that all public records, including parish registers, must be in Russian. Prussian policies designed to forcibly Germanize the Poles under its rule led to anti-German sentiment in Russian Poland. 21

The palatinate of Augustavas was divided into two provinces, Lomza and Suvalki,and
Seven districts: Kalvarija, Marijampole, Vilkaviskis, Naumiestis, Seinai, Suvalki, and Augustavas. 22

1864 Serfdom (personal bondage) was abolished in Russian Poland. 23

1865-1874 The second large wave of German emigrants to the United States peaked in 1873. Many people left to avoid military service. Others emigrated because the Industrial Revolution was destroying cottage industries. 24

1870-1871 Prussia’s victory over France in the Seven Weeks War (in 1866) led to the unification of North and South Germany and the creation of the Second German Empire or “Zweite Reich.” Bismarck became the first chancellor. 25

1871-1907 Over 500 were killed and thousands made homeless in anti-Jewish pogroms in Russia, with a first serious wave in 1881-1883 and a much more serious one in 1903-1907. This coincided with the forced relocation of all other Russian Jews to the Pale of Settlement in 1882-1891. 26

1871-1918 The Second German Empire lasted for almost 50 years and came to an end at the conclusion of World War I in 1918. 27

1892 Ellis Island opened as an immigration receiving center in New York, through
which about 20 million immigrants passed until 1954, 28 most from southern and
eastern Europe. Few immigrants from East and West Prussia (or Germans as a
whole) passed through it. 29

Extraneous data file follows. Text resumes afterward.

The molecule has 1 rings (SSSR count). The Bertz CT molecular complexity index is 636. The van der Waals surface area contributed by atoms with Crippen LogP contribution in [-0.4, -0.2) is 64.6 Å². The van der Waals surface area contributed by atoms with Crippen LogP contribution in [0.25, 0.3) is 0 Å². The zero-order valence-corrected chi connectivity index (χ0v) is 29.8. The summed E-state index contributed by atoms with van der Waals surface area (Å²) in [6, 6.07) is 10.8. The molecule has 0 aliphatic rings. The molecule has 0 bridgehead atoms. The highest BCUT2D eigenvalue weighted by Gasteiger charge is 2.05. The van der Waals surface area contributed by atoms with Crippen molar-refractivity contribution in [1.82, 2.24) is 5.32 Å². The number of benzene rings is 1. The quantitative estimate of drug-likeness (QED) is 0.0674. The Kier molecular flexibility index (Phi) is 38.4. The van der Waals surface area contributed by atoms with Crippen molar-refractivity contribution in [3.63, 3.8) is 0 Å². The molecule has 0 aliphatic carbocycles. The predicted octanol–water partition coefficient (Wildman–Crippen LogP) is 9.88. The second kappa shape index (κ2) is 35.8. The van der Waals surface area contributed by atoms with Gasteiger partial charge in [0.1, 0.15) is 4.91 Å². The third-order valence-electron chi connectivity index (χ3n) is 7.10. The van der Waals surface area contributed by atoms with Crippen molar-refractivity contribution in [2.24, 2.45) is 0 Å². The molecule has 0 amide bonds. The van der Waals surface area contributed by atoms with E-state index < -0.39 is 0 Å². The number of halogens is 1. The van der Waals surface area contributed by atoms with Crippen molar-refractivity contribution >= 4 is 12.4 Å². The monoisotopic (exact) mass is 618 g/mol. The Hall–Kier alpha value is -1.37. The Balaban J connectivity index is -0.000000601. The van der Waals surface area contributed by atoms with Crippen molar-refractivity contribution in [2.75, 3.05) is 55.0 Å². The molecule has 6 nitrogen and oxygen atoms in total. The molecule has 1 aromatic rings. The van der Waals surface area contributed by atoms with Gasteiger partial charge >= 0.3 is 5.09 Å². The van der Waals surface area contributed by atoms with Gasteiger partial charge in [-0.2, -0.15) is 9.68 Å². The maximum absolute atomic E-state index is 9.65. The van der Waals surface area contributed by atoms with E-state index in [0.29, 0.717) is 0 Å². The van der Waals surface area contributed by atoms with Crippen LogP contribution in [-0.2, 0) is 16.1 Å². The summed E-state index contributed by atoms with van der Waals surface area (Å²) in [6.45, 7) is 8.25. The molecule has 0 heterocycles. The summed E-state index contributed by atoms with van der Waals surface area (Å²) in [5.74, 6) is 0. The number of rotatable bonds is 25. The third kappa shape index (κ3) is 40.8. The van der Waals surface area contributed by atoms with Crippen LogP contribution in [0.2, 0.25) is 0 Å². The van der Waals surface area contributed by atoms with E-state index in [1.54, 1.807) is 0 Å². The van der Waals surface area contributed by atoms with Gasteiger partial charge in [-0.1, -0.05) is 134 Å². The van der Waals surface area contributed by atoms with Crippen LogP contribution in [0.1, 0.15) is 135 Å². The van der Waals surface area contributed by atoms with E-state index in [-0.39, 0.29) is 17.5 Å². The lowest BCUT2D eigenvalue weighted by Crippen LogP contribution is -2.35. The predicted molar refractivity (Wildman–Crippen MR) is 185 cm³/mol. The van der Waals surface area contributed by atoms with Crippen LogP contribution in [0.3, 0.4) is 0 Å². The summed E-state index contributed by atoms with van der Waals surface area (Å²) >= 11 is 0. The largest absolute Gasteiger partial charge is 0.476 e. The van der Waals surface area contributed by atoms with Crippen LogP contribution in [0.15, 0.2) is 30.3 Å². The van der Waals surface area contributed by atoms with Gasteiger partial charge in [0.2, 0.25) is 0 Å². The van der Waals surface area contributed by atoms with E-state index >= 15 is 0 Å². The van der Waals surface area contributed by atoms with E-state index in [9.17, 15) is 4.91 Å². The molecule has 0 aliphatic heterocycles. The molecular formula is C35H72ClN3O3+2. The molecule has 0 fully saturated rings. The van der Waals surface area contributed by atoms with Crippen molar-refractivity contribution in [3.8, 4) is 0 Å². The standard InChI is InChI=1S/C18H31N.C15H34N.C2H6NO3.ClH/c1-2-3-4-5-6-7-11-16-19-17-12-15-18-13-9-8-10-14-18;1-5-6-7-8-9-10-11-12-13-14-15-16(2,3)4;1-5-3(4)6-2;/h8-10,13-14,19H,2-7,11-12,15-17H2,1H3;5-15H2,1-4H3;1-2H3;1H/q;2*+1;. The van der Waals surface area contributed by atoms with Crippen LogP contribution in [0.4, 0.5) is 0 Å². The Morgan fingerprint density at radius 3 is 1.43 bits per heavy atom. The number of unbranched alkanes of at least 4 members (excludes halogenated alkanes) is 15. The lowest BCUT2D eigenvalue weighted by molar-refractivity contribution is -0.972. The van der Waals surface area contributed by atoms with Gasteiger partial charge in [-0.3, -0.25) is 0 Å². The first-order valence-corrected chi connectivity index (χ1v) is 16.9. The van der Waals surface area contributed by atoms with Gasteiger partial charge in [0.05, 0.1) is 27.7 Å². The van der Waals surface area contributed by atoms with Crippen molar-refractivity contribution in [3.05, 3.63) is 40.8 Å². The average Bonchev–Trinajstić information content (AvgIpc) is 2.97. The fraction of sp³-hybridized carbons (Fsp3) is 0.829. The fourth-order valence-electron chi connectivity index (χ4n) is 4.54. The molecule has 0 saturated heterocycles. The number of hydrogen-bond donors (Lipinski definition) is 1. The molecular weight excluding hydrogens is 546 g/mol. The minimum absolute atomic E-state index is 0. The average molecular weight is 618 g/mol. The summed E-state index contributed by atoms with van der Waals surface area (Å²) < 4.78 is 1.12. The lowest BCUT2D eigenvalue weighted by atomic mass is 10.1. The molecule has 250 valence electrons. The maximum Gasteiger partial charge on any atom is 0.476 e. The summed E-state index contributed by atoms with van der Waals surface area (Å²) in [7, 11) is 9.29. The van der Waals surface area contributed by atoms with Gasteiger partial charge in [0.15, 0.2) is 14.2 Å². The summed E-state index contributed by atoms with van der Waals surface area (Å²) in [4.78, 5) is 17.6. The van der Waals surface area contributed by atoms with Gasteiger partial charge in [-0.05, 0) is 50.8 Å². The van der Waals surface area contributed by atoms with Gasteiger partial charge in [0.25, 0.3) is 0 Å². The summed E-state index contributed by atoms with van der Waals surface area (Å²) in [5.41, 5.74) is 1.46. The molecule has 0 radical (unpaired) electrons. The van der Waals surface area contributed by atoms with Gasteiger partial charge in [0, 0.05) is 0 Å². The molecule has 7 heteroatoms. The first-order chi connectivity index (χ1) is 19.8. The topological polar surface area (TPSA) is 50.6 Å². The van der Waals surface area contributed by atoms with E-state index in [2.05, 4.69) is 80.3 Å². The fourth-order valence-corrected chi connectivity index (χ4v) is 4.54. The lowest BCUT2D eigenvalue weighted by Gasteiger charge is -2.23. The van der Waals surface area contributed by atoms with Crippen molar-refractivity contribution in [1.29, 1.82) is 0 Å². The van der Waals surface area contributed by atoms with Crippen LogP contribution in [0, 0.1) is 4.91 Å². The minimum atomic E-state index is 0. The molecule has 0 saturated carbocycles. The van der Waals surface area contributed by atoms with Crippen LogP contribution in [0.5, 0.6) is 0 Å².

1893-1896 An economic crisis in the United States ended large-scale immigration from
Germany. 30

1 Hall, The Atlantic Bridge to Germany: Volume VIII, ix.
2 Brief Look at German/Prussian History, 1.
3 Brandt, Genealogical Guide to East and West Prussia, IX-22.
4 Brandt, Genealogical Guide to East and West Prussia, IX-22.
5 Polish Encyclopedia of 1923 (Geneva, Switzerland: Atar Limited, 1922-1926), 750.
6 Researching Lithuanian Ancestral Towns, 9.
7 Brandt, Germanic Genealogy, 583.
8 Brandt, Germanic Genealogy, 583.
9 Brandt, Genealogical Guide to East and West Prussia, IX-23.
10 Brandt, Genealogical Guide to East and West Prussia, IX-27.
11 Brandt, Germanic Genealogy, 583.
12 Reimer, The German Research Companion, 5.
13 Brief Look at German/Prussian History, 1.
14 Researching Lithuanian Ancestral Towns, 9.
15 Brandt, Germanic Genealogy, 584.
16 Brandt, Germanic Genealogy, 584.
17 Reimer, The German Research Companion, 6.
18 Brandt, Genealogical Guide to East and West Prussia, IX-28.
19 Brandt, Genealogical Guide to East and West Prussia, IX-27.
20 Brandt, Genealogical Guide to East and West Prussia, IX-28.
21 Brandt, Germanic Genealogy, 585.
22 Researching Lithuanian Ancestral Towns, 9.
23 Brandt, Germanic Genealogy, 583.
24 Brandt, Germanic Genealogy, 585.
25 Brandt, Germanic Genealogy, 586.
26 Brandt, Germanic Genealogy, 586.
27 Reimer, The German Research Companion, 7.
28 Brandt, Germanic Genealogy, 587.
29 Brandt, Genealogical Guide to East and West Prussia, IX-31.
30 Brandt, Germanic Genealogy, 587.

About suwalkigermans

I started family research in 1993. My first two books focused on my maternal grandparents. Both families came from Kreis Rosenberg, West Prussia, to Big Rapids, Michigan. I left the Spurgats from Wylkowiszki in the Russian Empire as the third book because of the difficult and challenging research it required. After I published the book in 2010, I wondered what to do next. I thought I might try to share some of my research with others and maybe at the same time, by going digital, someone would find me. When you read the comments, you will see that happened. The best part of all this is helping others.
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1 Response to The 19th Century

  1. Jennifer Chapman says:

    I have a question that I thought you might be able to answer. Do records (either church or civil) exist for Wizajny parish before 1808? Thank you for any help you can provide. Jennifer